As more than 100 protesters continued to spend their days camped outside the US embassy appealing for the release of two land activists, a delegation from Amnesty International visited the Boeung Kak community yesterday to offer support for their fight.
More than 20 representatives of the human-rights organisation encouraged villagers to be patient in their struggle for human rights.
“Don’t feel like this is hopeless and you are isolated,” representative Amanda Howle said. “We [the international community] are aware and understand clearly that your human rights are being seriously abused.”
Amnesty International would continue to monitor the case of Boeung Kak villager Yorm Bopha and Borei Keila’s Tim Sakmony, Howle said.
The two women remain in pre-trial detention on charges the authorities say are not related to protesting, but which the pair’s supporters say were fabricated to curb their activism.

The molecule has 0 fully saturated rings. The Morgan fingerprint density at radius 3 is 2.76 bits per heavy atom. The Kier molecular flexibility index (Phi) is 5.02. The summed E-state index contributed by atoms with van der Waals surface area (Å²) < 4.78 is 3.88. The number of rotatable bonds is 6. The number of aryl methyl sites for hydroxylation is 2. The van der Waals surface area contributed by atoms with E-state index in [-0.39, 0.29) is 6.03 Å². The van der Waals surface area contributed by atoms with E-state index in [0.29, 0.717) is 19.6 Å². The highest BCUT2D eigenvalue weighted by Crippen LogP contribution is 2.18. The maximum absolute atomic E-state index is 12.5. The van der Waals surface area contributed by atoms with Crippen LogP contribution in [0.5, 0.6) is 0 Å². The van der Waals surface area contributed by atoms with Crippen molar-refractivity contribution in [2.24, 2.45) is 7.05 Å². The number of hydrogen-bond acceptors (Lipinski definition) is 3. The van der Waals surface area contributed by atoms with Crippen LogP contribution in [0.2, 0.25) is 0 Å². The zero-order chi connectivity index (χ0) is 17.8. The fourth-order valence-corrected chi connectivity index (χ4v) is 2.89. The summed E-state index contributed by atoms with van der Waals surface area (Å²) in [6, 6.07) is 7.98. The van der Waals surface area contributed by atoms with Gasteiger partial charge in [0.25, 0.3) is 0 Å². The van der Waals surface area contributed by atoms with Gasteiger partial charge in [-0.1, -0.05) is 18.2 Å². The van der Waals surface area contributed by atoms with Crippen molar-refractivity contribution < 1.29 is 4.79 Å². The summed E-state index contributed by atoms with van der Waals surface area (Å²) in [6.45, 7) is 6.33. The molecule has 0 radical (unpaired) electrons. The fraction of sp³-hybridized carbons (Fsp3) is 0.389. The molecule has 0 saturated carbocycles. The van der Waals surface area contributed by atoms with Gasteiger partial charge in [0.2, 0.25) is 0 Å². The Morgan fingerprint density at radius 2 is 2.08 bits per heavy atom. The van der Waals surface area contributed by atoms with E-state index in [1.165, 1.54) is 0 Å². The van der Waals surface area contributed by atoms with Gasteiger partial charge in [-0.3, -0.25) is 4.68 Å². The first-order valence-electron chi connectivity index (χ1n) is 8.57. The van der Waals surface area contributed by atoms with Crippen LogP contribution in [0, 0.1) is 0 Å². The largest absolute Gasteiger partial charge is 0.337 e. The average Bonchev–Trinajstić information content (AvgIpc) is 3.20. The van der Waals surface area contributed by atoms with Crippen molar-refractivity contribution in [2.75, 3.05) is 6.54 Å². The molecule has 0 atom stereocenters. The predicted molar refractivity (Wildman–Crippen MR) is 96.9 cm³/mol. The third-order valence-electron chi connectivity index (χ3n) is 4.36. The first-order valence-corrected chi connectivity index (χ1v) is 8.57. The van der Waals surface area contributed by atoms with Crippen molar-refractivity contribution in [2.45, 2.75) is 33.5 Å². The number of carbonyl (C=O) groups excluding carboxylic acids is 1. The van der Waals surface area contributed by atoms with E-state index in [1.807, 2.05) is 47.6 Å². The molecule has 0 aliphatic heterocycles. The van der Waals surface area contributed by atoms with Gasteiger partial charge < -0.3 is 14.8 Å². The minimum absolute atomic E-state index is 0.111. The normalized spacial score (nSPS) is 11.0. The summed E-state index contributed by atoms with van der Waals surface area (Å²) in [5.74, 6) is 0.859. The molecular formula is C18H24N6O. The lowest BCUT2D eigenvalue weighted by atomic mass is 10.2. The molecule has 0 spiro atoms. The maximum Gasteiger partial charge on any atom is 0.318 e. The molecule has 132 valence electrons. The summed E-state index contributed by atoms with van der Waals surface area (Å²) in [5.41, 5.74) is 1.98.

“We’re aware of this case and others,” Howle said.
“If all they have been doing is protesting, the authorities must free them.”
Protesters from Boeung Kak, Borei Keila and other communities yesterday sat on parkland outside the US embassy — a location where they have vowed to spend daylight hours until the arrival of US President Barack Obama for the ASEAN summit this weekend.
Boeung Kak representative Tep Vanny said she had filed a petition to the embassy urging Obama and Secretary of State Hillary Clinton to resolve land disputes across Cambodia.
Dr Pung Chhiv Kek, director of the rights group Licadho, said yesterday she had visited Bopha and Sakmony in Prey Sar prison.
“They are so depressed because of these unfair accusations,” she said.
Residents of Por Sen Chey district’s Choam Chao commune, where more than 100 families fear eviction before the ASEAN summit to make way for a security fence at nearby Phnom Penh International Airport, also protested yesterday.
“We’re still worried that [the local authority] will come and tear down our houses without telling us,” one said.
Resident Chray Nem said residents were living legally on their land and no one had a right to evict them.